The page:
SLR, scary story..! no, i don't know the book, could be interesting... hey, i'm reading a good book at the moment actually, remind me if i don't tell you elsewhere ;-)

z-man, well, i have open channels of communication as you know, reminders published reasonably frequently (albeit not for a while)... methinks the gentleman doth protest too much ;-)

but really, as you've prob'ly gathered i am more interested in my own research (etc) than in most other people's - i can say this blandly cos it's true and honest, but also it justifies itself when the subject is something so beatiful and deep and life-affirming etc etc... gush gush... but it really does hold true, at the point of contact it ceases to be an ego issue in the slightest and that's a beautiful thing... as i hope others feel also, if they do bother to keep reading!

so y'know - between mr b's musical conceptions and the various other things i explore (musical or otherwise) and the daily household life, which is important to me even if i don't talk much about it here, i don't have a lot of time or headspace left for reading others' opinions - unless they really help advance my understanding, of course. besides there is also by now the "build-up" factor, how am i going to feel if i still don't like the article after all this drumroll?? etc etc -- i don't think it's necessarily a matter of urgency to get it to me.

look, ultimately it's NOT a personal thing, i am driven to redress the balance rather than to defame anyone's reputation (and where i've alluded to the man's work more recently i've not usually named him, certainly not in a main post). the thing is it's INARGUABLE to me that some of the very offhand remarks slipped into that recent radio prog were outrageous - i mean it, outrageous, in moral terms the equivalent almost of libel, to be honest with you. saying that braxton didn't understand how to play with the EFI guys before 1993(then, y'know, he had a sudden road to damascus moment there onstage in london) is just - !! words fail me, and the worst of it is that this is in defiance of the prevalent opinion among those who are seriously active in free improv circles (surely no-one is claiming that our critic is an expert on that subject..?), so it's ultimately either crass ignorance on his part to say that, or it's almost staggering casual arrogance to toss such a viewpoint off like it's nothing without so much as hinting that it's very much a minority opinion.

that's the true extent of it - and it wasn't the only example on that scale, it's the only one i need to say: he may genuinely like b's music (whatever that means to him) but he's not really penetrated it at all and for that reason, etc etc - now i stop to think about it, you even run the risk of inviting me feel that he also BETRAYED braxton in saying that sort of crap, if it turns out that he really got on well with him in the interview, etc - so are you SURE you want me to read it? like i say, i'm not going to change my mind about his degree of understanding anyway because there's no way he could *say* that kind of thing if he really paid attention to all those albums he remembers liking!! if he experienced a sudden blinding conversion in was in HIS hearing at that gig, nothing to do with braxton at all except quite indirectly.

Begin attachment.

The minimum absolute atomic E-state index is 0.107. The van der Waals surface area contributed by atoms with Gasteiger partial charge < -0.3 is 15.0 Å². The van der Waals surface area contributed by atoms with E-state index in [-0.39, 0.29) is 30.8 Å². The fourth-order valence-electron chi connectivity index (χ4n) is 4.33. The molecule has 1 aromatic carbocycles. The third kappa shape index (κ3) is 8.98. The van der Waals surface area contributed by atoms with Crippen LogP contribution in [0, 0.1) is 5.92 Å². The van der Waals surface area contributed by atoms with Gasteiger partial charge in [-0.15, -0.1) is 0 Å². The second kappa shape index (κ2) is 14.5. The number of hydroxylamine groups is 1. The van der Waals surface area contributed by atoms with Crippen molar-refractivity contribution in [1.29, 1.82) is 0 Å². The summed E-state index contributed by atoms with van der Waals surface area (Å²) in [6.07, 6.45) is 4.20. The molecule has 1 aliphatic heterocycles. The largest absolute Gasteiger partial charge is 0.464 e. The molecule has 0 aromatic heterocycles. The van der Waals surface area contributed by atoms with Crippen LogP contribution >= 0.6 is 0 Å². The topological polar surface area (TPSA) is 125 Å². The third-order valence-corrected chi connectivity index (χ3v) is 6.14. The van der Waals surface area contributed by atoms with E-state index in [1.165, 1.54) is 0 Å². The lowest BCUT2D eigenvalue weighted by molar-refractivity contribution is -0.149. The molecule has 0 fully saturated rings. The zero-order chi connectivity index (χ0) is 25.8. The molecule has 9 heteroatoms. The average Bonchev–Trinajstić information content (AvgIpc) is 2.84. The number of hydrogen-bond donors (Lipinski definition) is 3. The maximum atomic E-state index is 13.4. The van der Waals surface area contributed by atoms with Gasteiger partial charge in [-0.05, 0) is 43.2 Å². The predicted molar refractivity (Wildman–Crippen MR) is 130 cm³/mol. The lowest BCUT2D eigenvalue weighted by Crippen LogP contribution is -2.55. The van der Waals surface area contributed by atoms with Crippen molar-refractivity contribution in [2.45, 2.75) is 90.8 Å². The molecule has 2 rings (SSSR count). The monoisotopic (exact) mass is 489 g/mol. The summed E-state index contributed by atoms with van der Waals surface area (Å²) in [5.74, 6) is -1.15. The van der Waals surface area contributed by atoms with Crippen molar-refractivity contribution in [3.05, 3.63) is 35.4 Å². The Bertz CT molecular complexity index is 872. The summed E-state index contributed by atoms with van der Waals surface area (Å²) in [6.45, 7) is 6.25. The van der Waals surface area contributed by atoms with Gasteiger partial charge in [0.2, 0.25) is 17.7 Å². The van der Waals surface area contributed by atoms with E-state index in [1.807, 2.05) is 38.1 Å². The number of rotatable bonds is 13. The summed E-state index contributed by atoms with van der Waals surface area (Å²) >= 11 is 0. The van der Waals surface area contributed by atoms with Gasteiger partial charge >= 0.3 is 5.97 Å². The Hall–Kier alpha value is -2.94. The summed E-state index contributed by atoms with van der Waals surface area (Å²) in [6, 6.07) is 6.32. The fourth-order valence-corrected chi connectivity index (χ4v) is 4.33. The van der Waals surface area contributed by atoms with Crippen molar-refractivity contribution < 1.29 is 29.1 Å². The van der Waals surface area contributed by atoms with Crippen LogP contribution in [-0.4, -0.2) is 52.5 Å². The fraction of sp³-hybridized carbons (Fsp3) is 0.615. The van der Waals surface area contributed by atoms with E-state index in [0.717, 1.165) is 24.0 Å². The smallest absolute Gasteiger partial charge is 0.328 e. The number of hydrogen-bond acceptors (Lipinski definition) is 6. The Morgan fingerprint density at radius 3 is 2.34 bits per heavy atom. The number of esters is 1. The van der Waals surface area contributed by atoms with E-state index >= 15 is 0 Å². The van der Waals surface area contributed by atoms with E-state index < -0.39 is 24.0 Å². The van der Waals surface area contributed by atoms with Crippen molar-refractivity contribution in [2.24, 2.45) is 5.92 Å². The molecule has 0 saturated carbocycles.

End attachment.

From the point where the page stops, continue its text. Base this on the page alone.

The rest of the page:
i didn't know that diatribe was in me was i sat down tonight..! there's the difference... indeed this instalment of the soap that is this blog has taken me ages to write, comestibles and family interactions and numerous downloads have come and gone since i started it

- in other words it's a case of the centri-scattergun this time, in detailing the "case for the prosecution" i am seeking only to propse this: how about if you stop trying to sell me on this one for the time being, i'll stop making a big deal out of it - and if i have to allude to it again you will know it's again a matter of straightening the record, lest young impressionables take a casual idea for something valuable and worth remembering *and repeating* - sorry, but ask any of my teachers or acquaintances, that is one thing i cannot let slip past even if the best of moods... it's so easily done and it's so acceptable, but it's not... at school i was told by our "divinity" teahcer and chaplain that the name islam means "by the sword", either an outright lie or a casual piece of heard-it-down-the-pub nonsense, but i trusted him to tell the truth for some reason and passed it on for some years, was pretty disgusted at both of us when i eventually found out the truth. the point... it cheapens the human race when intelligent people pass on such "counterfeit truth" and yet it's so easy to do it... this is a very good reason to stamp it out i think...

...or maybe it's just that this is my personal demon, to be wrestled to the floor and forced to submit

...it's certainly the case that i lecture people all the time if i feel they need it, which is of course why i find it so intolerable on the receiving end...

gonna go now... z, i'll talk to you about those other things later maybe, it's all worth talking about..!

centrifuge said...

ha! after all those hours coming and going, for once i hit publish without bothering to read much of it through... crucial erratum: first line of last long para needs the word "not" in it...

apparently my unconscious disagrees with me on that one then ;-) and feels the urge to let you guys in on it.

the other typos won't hinder comprehension too badly i hope :)

centrifuge said...

ok, quick(ish) roundup follows of points hitherto missed...

* david - cheers for your last one btw - thinking about it, shepp is actually a pretty controversial example of "training and skill", since miles refused to share a stage with him, was happy to say on record that the guy was a "no-playing motherfucker". that doesn't mean he's right; but i think it's fair to say shepp got where he did because of his personal commitment, his intelligence/charisma - and of course by virtue of his adapting ben webster's growly tone into the free jazz realm and using it to superb effect, a great gift to the listening ear in my view BUT it's worth pointing out that he's not the easiest choice from a "technical mastery" pov.